Intergraph (http://www.intergraph.com) contends the entire Pentium familiy
has violated their patents.
See http://www.intergraph.com/intel/ for all the gory details.
Also, from the Intel side....
["In July 1998, the Company received a letter stating that Intergraph
believes that the patent damages will be "several billion dollars by the
time of trial." In addition, Intergraph alleges that Intel's infringement
is willful and that any damages awarded should be trebled. "]
HUNTSVILLE, Ala. (AP) - A federal judge has ruled that Intel Corp.
(Nasdaq:INTC - news) had no license
to use Intergraph patented technology in its Pentium family of processors,
rejecting Intel's argument that the
patents were included in an old agreement with National Semiconductor Corp.
(NYSE:NSM - news)
The pretrial ruling by U.S. District Judge Edwin Nelson was an early blow
for Intel in its defense against a
lawsuit brought by Intergraph of Huntsville, a workstation manufacturer, in
November 1997. Intergraph contends Intel, which makes
computer chips, infringed on its patents, used coercive business practices
and violated antitrust laws.
Nelson's ruling addressed only Intel's claim of a licensing agreement
governing the Intergraph patents. The allegations of patent
infringement, antitrust violations and illegal practices will be addressed
at a trial in February 2000.
An attorney for Intergraph, Bill Baxley of Birmingham, did not immediately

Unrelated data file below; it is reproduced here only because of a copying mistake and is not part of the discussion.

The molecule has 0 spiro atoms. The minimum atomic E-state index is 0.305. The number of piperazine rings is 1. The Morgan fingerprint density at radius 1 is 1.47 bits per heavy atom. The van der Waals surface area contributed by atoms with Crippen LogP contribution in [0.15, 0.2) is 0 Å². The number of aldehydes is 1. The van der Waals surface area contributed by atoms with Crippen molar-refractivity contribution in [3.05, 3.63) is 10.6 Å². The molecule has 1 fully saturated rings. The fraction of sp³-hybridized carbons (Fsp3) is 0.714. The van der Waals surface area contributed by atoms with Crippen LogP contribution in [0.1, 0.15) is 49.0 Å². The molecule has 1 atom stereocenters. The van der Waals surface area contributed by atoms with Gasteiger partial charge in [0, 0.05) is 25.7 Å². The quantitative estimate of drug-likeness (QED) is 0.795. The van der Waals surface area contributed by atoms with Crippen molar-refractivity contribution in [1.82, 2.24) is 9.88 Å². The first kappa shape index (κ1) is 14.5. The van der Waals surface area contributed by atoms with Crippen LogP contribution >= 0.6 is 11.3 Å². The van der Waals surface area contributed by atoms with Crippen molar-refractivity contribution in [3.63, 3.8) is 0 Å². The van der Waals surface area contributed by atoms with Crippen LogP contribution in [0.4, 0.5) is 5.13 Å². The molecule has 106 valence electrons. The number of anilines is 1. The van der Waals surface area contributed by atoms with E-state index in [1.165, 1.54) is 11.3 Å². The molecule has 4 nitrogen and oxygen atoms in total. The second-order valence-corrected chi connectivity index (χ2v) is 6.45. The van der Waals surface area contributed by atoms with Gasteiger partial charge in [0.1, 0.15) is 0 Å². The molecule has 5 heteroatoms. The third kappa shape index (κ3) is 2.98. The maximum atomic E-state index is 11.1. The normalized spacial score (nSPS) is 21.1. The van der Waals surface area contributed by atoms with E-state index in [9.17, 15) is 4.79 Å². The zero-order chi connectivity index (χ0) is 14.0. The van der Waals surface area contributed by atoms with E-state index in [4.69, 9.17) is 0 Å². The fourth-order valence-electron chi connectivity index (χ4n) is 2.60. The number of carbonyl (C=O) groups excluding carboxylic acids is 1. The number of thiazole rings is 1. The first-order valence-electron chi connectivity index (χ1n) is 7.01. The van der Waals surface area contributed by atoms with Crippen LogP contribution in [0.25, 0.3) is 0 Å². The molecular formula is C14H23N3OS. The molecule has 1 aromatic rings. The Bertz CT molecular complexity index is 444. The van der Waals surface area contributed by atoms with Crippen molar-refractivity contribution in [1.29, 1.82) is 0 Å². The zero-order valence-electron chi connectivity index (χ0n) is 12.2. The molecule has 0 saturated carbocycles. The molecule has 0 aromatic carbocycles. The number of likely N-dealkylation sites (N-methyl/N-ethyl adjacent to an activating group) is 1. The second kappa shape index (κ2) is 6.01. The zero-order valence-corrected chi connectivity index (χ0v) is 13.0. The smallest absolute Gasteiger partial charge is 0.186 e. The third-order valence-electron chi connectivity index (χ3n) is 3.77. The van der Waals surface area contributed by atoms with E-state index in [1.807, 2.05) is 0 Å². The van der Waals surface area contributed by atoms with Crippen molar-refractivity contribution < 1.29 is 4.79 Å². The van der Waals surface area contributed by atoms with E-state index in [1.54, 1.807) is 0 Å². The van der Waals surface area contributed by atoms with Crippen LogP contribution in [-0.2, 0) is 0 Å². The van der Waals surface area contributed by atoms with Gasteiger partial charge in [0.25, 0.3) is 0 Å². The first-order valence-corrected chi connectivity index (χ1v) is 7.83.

return a call seeking comment Monday.
In the news release, Intergraph Chairman and Chief Executive Jim Meadlock
said Intel repeatedly has claimed they have a license to
the ``Clipper'' chip patents.
``The court affirms they don't have such a license,'' Meadlock said. ``We
believe the entire Pentium family infringes on our patents.''
A spokesman for Intel, Chuck Mulloy, said Monday an appeal of Nelson's
order was being considered. But the license claim was
only one of several defenses Intel planned to raise in the lawsuit, he said.
``We are disappointed and we respectfully disagree with the judge,'' Mulloy
Intergraph makes computer workstations mated to its software, with the core
of its business involving elaborate computer graphics
for technical design, mapping and animation. For a time, Intergraph used
its own high-end microprocessor, the ``Clipper,'' in its
workstations but later moved to an Intel-based system and abandoned the
Intergraph claims when it tried to enforce the Clipper patent, Intel denied
the company technical information and advance copies of
new microchips - both crucial to developing new products. Intergraph also
contends Intel chips were made using Intergraph
Intel claims it did nothing illegal. In the motion denied by Nelson, the
chipmaker claimed the Clipper technology fell under a
long-standing cross-license agreement with NSC.
According to the Intergraph news release, Intergraph and NSC each bought
parts of Fairchild Semiconductor Corp. in concurrent
transactions in 1987. Intergraph bought Fairchild's Advanced Processor
Division, the original developer of the Clipper chip, it said.
``The undisputed facts establish that NSC had no legal authority to grant a
license, as the patents at issue belonged not to NSC but
to a legally distinct corporation - Fairchild,'' Nelson wrote in his order.
``Intel thus never received a license from any entity with the
power to grant one.
``The fundamental flaw in Intel's license defense is that the alleged
license would have originated from NSC, while the Clipper patents
quite clearly belonged not to NSC but to Fairchild, a separate
corporation,'' Nelson wrote.
Mulloy said the judge's ruling had ``very broad and unprecedented
implications'' for the high-tech industry.